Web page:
One of the reasons you decided to embark on a detoxification program was so you wouldn’t feel so tired all the time. But now you’re a few days into your detox, and you’re feeling super sluggish. Why is this happening?
Our energy levels on a detox program can vary for different reasons; some may feel more tired during detox, and some may feel more energetic than ever. Both are completely normal and can happen in waves during a detox. Thankfully, even if you’re feeling fatigued a few days into your detox, chances are there are good reasons why — and they’re temporary!
Why does detox make me sleepy?
As you detox, your body is resetting, returning to its normal ability to detoxify naturally. In the process, you’re moving built-up toxins from your body – from your very cells – and getting them out. That process is both new and energy-draining. Our bodies want things to be efficient, easy, and thought-free – and a new habit or process can take additional energy to get to that point.
Feeling tired or fatigued during detox is normal, and is likely a side effect of your changing habits as you provide nutritional support for your body’s natural detoxification process. However, we should also acknowledge that the very mechanism of action of metabolic detox requires energy and nutrients for each of the three detox stages, and you’re doing more detoxing now than on a normal day. Cut yourself some slack and take a nap or sleep in an extra hour as your body chips away at your toxic burden during your detox. You have a detoxified body and a renewed sense of vigor to look forward to.
And also, coffee
If you were drinking several cups of coffee every day (or another major source of caffeine), limiting that caffeine intake during detox is likely to be a primary culprit of your detox fatigue. Caffeine withdrawal does occur, and symptoms may include fatigue, reduced alertness, drowsiness, and feeling foggy. Sound familiar?
Fortunately, our bodies are miraculously resilient, and caffeine withdrawal won’t last forever. Just take the time to gradually reduce your caffeine intake, and be intentional about keeping up that nutritional support during detox. This includes a variety of fruits, vegetables, and whole grains.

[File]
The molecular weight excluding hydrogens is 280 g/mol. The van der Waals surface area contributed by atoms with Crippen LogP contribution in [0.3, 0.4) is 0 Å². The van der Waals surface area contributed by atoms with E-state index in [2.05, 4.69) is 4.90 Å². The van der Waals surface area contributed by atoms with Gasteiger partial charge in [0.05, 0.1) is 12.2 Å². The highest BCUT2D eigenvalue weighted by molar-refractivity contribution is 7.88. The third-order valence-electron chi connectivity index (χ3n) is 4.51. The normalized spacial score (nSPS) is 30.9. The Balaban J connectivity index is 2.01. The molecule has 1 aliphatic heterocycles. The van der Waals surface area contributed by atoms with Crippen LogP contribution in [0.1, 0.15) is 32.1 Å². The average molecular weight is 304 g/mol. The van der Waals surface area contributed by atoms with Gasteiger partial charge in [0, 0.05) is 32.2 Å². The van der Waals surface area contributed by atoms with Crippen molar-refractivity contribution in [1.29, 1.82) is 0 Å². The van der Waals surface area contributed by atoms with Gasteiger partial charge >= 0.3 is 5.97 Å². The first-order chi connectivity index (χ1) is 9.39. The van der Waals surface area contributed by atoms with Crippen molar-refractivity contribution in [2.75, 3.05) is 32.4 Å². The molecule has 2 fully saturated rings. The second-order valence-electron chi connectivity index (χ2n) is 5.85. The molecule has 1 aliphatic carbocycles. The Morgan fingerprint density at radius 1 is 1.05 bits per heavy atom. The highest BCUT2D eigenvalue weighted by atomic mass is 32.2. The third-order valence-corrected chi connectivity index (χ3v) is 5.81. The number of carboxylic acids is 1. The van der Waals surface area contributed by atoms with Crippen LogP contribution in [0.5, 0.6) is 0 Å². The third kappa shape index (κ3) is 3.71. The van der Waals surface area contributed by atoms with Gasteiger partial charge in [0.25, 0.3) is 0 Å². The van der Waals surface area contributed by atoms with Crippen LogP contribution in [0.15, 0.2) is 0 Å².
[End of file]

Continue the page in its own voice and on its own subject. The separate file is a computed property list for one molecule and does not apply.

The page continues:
Drinking enough water during detox is key. First of all, water intake supports nutrient and oxygen transport – definitely necessary to get the vital, supportive ingredients of the body’s natural detoxification process where they need to be. Transport is important in general because after the body targets and neutralizes a toxin during detox, the final step is to eliminate it and transport the toxin out of the body.
Detox or not, low water intake may impact energy levels with increased hydration reducing fatigue and other sleepiness factors. Consider your water bottle during detox to be your new best friend!
Changes in sugar consumption
In addition to limiting caffeine intake and drinking more water, another key part of detox is cutting out added sugar. While you may get that “sugar rush” after eating a piece of cake or drinking a soda, it’s not sustainable over time. In fact, that sugar rush is just setting you up for an energy crash later in the day.
Readjusting to a detox menu that cuts out added sugar may feel like you’re lacking an energy boost, but you’re doing yourself a favor in the long run. You’re simultaneously supporting your body through detox and creating all-around better habits for yourself that don’t rely on added sugar for an energy boost.
The bottom line
Ultimately, if you’re feeling sleepy during your first few days of detox, there’s no reason to worry. In fact, some fatigue is even expected. We’ve even heard some people refer to the first week of detox as a “detox flu” because of those feelings of fatigue or tiredness. You’ve made a lot of changes, and your body is busy at work targeting, neutralizing, and eliminating toxins. Be gracious to yourself, take it easy, and focus your energy on supporting your body with nutrition, hydration, and rest.
 Thayer RE. Energy, tiredness, and tension effects of a sugar snack versus moderate exercise. J Pers Soc Psychol. 1987 Jan;52(1):119-25. doi: 10.1037//0022-35126.96.36.199. PMID: 3820066.